The Dec. 7 news story "U.S. Held Liable for Lost Indian Papers" discussed another in a long series of shameful actions taken by the government in the legal battle over the Bureau of Indian Affairs' management of Indian trusts. But while the article is important in teaching people about the bureau's mismanagement of the trusts, it fails to point out the real tragedy: that the government, rather than local Indian tribes, has control over Indian lands and resources.

Under the Dawes Act of 1887 the U.S. government views Indians as "incompetent." This racist law is still in effect.

Under the authority of the act, as "guardian" of Indian lands, the Department of the Interior can control everything from what crops are planted, to how many trees are harvested, to how much coal is mined on reservations. The act's ostensible objective was to privatize Indian lands so that Indian owners could become good farmers. In reality, though, the act opened up millions of acres of reservation lands to homesteading by white settlers. To stop this mass transfer from Indians, the Indian Reorganization Act of 1934 locked more than 50 million acres of Indian lands into permanent trust status.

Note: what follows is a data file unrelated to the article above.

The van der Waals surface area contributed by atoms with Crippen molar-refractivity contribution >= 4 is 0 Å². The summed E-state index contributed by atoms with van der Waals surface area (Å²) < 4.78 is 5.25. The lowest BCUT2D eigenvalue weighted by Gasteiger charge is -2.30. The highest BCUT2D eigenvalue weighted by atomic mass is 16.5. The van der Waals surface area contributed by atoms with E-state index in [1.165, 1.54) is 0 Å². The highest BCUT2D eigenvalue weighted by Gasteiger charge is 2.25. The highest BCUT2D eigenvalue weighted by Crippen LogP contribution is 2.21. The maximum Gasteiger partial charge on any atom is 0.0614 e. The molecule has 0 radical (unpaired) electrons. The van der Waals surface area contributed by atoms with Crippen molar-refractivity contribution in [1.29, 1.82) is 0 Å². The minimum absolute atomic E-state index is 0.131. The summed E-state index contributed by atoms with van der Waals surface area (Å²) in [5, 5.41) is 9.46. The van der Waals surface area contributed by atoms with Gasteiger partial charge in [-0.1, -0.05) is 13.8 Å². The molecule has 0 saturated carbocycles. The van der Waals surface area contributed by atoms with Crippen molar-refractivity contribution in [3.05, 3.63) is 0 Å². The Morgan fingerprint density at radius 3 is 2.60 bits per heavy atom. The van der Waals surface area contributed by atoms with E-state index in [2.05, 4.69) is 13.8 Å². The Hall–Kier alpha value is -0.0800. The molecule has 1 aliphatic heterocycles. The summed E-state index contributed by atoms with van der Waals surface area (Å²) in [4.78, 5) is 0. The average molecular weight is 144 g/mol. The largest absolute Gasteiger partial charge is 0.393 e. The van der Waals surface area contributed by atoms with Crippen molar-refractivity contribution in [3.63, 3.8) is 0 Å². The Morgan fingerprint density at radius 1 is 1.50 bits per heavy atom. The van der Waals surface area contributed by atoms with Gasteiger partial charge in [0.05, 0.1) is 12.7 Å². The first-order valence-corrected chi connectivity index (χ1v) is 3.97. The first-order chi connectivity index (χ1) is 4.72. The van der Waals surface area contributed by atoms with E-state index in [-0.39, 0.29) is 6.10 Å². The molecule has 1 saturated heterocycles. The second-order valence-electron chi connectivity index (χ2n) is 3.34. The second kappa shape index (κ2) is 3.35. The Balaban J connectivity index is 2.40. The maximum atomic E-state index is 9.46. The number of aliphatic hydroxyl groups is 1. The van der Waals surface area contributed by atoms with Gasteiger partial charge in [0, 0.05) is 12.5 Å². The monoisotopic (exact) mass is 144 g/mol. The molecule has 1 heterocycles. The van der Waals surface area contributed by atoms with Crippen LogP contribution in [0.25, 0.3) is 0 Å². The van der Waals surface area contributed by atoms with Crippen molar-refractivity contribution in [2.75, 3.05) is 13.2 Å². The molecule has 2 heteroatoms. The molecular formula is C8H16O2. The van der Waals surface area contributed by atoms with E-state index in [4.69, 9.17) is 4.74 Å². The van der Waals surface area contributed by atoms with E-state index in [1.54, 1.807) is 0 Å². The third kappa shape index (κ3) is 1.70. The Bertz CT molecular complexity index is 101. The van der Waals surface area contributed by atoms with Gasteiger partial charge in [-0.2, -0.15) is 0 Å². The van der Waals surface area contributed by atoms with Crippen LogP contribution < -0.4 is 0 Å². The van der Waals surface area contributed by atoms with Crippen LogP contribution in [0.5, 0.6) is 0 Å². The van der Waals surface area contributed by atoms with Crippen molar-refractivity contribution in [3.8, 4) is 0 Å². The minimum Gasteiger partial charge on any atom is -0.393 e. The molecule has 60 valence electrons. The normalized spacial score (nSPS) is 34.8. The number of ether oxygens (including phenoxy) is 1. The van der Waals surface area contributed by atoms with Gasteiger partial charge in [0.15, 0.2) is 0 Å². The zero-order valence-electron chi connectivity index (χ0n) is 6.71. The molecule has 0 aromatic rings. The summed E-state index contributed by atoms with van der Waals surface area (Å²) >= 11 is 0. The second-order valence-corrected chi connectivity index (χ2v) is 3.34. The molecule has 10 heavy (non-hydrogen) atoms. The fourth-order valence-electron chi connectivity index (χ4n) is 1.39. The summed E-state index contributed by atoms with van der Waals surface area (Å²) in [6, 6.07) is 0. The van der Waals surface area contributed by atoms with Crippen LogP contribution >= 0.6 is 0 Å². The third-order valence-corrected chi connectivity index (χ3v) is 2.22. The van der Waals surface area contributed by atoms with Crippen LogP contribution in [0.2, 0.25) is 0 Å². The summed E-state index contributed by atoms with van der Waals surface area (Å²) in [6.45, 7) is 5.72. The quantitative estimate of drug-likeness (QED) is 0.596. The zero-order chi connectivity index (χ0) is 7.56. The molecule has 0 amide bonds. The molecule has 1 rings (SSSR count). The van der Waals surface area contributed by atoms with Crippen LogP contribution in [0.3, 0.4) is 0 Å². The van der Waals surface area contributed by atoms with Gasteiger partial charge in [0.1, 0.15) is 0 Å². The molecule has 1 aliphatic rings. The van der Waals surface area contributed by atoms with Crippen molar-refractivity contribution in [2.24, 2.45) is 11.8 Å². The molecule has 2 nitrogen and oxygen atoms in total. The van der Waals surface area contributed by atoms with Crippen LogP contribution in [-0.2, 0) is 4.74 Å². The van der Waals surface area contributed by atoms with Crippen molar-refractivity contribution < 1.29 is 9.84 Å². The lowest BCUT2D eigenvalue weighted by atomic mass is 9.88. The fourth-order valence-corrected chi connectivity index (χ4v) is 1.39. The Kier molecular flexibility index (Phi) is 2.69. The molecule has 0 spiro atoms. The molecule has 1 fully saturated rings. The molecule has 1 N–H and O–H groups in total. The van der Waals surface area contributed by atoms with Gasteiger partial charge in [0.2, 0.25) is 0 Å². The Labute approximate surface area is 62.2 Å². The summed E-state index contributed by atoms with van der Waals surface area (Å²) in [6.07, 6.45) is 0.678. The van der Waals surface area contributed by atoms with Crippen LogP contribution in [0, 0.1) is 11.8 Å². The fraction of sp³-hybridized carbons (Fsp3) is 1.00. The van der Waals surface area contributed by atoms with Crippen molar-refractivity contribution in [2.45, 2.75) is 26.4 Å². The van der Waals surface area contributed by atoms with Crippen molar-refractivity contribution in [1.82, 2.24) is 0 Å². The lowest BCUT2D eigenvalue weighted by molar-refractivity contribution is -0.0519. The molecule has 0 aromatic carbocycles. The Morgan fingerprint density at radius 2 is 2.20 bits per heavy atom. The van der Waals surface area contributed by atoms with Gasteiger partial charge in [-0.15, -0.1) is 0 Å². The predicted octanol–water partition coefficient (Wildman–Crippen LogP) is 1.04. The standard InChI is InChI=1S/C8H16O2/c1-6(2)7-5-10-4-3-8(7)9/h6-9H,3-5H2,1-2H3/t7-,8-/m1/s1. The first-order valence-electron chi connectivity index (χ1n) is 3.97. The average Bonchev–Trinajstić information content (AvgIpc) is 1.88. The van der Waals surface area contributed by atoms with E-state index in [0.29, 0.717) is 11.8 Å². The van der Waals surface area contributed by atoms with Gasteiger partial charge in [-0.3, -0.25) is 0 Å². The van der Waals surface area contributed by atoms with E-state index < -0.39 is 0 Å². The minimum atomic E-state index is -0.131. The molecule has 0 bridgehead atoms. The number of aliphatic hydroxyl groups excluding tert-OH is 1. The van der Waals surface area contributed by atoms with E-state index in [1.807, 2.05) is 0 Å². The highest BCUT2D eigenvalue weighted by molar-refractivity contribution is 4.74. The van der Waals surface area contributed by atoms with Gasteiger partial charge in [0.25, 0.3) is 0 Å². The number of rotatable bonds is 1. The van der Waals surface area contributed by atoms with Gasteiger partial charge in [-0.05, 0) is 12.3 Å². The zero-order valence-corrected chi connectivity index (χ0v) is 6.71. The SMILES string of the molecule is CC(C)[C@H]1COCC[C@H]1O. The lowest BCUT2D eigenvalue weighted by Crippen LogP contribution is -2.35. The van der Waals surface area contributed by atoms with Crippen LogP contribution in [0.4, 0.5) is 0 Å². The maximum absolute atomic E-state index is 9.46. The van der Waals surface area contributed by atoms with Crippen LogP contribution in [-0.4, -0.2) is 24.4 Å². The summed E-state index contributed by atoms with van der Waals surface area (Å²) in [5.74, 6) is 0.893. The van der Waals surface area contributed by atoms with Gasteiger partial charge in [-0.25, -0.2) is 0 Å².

While the current lawsuit to compensate Indians for the government's mismanagement of their assets is important, it is more important that American Indians be given the same freedom to control their land and resources that other Americans enjoy.

TERRY L. ANDERSON

MATTHEW BROWN

Bozeman, Mont.